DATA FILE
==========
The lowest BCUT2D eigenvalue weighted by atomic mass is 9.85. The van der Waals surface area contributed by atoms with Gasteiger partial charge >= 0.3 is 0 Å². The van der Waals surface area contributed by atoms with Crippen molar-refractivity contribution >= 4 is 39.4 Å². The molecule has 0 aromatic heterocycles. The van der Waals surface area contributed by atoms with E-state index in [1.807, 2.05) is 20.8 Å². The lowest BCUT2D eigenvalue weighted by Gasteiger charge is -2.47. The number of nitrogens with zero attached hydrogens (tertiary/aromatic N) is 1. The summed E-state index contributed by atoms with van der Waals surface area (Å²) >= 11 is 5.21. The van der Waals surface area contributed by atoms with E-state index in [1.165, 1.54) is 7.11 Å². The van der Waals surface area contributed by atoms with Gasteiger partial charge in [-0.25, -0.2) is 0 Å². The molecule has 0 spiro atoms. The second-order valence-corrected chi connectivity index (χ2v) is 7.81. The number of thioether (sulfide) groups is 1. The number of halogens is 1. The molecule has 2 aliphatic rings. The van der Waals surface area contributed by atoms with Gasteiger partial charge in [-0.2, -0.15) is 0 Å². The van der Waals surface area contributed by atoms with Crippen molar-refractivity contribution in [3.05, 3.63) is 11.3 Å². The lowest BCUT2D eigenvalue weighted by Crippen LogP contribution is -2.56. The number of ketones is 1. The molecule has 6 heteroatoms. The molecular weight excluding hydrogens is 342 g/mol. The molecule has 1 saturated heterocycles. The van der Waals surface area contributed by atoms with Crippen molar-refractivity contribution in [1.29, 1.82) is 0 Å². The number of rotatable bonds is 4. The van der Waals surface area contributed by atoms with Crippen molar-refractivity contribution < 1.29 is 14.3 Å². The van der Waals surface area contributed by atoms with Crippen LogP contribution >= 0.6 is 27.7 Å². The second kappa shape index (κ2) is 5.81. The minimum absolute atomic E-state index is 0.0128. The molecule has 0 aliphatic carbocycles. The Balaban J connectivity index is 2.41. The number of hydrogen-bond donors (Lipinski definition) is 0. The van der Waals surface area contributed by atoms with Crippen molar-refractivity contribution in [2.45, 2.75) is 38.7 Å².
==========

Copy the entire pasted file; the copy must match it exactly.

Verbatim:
The lowest BCUT2D eigenvalue weighted by atomic mass is 9.85. The van der Waals surface area contributed by atoms with Gasteiger partial charge >= 0.3 is 0 Å². The van der Waals surface area contributed by atoms with Crippen molar-refractivity contribution >= 4 is 39.4 Å². The molecule has 0 aromatic heterocycles. The van der Waals surface area contributed by atoms with E-state index in [1.807, 2.05) is 20.8 Å². The lowest BCUT2D eigenvalue weighted by Gasteiger charge is -2.47. The number of nitrogens with zero attached hydrogens (tertiary/aromatic N) is 1. The summed E-state index contributed by atoms with van der Waals surface area (Å²) >= 11 is 5.21. The van der Waals surface area contributed by atoms with E-state index in [1.165, 1.54) is 7.11 Å². The van der Waals surface area contributed by atoms with Gasteiger partial charge in [-0.25, -0.2) is 0 Å². The molecule has 0 spiro atoms. The second-order valence-corrected chi connectivity index (χ2v) is 7.81. The number of thioether (sulfide) groups is 1. The number of halogens is 1. The molecule has 2 aliphatic rings. The van der Waals surface area contributed by atoms with Gasteiger partial charge in [-0.2, -0.15) is 0 Å². The van der Waals surface area contributed by atoms with Crippen molar-refractivity contribution in [3.05, 3.63) is 11.3 Å². The lowest BCUT2D eigenvalue weighted by Crippen LogP contribution is -2.56. The number of ketones is 1. The molecule has 6 heteroatoms. The molecular weight excluding hydrogens is 342 g/mol. The molecule has 1 saturated heterocycles. The van der Waals surface area contributed by atoms with Crippen molar-refractivity contribution in [1.29, 1.82) is 0 Å². The number of rotatable bonds is 4. The van der Waals surface area contributed by atoms with Crippen molar-refractivity contribution < 1.29 is 14.3 Å². The van der Waals surface area contributed by atoms with Crippen LogP contribution >= 0.6 is 27.7 Å². The second kappa shape index (κ2) is 5.81. The minimum absolute atomic E-state index is 0.0128. The molecule has 0 aliphatic carbocycles. The Balaban J connectivity index is 2.41. The number of hydrogen-bond donors (Lipinski definition) is 0. The van der Waals surface area contributed by atoms with Crippen molar-refractivity contribution in [2.45, 2.75) is 38.7 Å².